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 EDUCATION FORUM
Year : 2004  |  Volume : 50  |  Issue : 3  |  Page : 205-210

Why residents should teach: A literature review


1 Department of Paediatrics, St Lucas Andreas Hospital, 1061 AE Amsterdam, Netherlands, The
2 Institute for Medical Education of the Faculty of Medicine, University of Maastricht, P.O. Box - 616, 6200 MD Maastricht, Netherlands, The

Correspondence Address:
Albert JJA Scherpbier
Institute for Medical Education of the Faculty of Medicine, University of Maastricht, P.O. Box - 616, 6200 MD Maastricht,
Netherlands, The
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Source of Support: None, Conflict of Interest: None


PMID: 15377808

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Resident doctors contribute significantly to the quality of undergraduate medical training and it is assumed that by participating in the process, they also improve their own professional competency. We decided to investigate whether there is evidence to support this assumption. Our hypothesis, the physician-as-teacher rule, stated that “A skilled teacher has an increased likelihood of becoming a competent clinician, than a skilled clinician has of becoming a competent teacher” . We conducted a literature review to search for evidence to confirm or refute this assumption. Twenty-four articles written after 1990 were identified as relevant from 132 references we generated by searching Medline. The identified articles were qualitatively reviewed to identify key research conclusions and/or main discussion points. The findings from the review were collated and discussed. None of the studies showed specific evidence of how teaching results in improved professional competence. However, there was evidence that teaching ability correlated positively with the perception of clinical competency. There was also need for improved supervision and training programmes for residents in teaching skills. The review provided evidence that teaching influenced the perceived professional competency of physicians positively. Physicians who were perceived as competent were those who taught effectively, and who had a basic understanding of teaching and learning. The review shows that training in teaching is essential for physicians, and that further research is still needed to demonstrate the effect of good teaching on professional competency.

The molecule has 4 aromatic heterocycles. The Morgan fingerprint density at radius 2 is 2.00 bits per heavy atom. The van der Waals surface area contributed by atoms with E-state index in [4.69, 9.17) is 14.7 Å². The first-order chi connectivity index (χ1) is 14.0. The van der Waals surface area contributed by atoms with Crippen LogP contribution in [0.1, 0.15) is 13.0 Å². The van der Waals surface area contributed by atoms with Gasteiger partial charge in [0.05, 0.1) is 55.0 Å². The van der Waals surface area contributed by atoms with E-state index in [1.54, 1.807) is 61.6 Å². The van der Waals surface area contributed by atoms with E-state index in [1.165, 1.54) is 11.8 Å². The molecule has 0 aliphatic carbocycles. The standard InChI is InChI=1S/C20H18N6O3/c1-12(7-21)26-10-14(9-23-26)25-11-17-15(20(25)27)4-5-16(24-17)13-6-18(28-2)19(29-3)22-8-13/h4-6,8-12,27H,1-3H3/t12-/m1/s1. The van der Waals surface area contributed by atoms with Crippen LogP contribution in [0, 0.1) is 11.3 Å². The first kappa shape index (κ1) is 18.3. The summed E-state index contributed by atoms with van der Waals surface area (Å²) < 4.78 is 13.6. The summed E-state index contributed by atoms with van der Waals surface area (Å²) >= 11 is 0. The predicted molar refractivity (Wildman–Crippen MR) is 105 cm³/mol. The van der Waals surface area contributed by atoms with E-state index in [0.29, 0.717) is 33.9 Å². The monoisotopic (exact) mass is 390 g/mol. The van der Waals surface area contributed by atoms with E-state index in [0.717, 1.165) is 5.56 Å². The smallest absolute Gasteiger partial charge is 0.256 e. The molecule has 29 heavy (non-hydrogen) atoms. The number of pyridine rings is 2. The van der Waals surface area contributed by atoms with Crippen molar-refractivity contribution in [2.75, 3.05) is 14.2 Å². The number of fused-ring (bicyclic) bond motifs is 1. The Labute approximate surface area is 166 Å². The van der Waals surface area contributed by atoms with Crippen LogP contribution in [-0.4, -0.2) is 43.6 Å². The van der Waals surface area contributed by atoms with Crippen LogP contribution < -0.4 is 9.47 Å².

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Online since 12th February '04
© 2004 - Journal of Postgraduate Medicine
Official Publication of the Staff Society of the Seth GS Medical College and KEM Hospital, Mumbai, India
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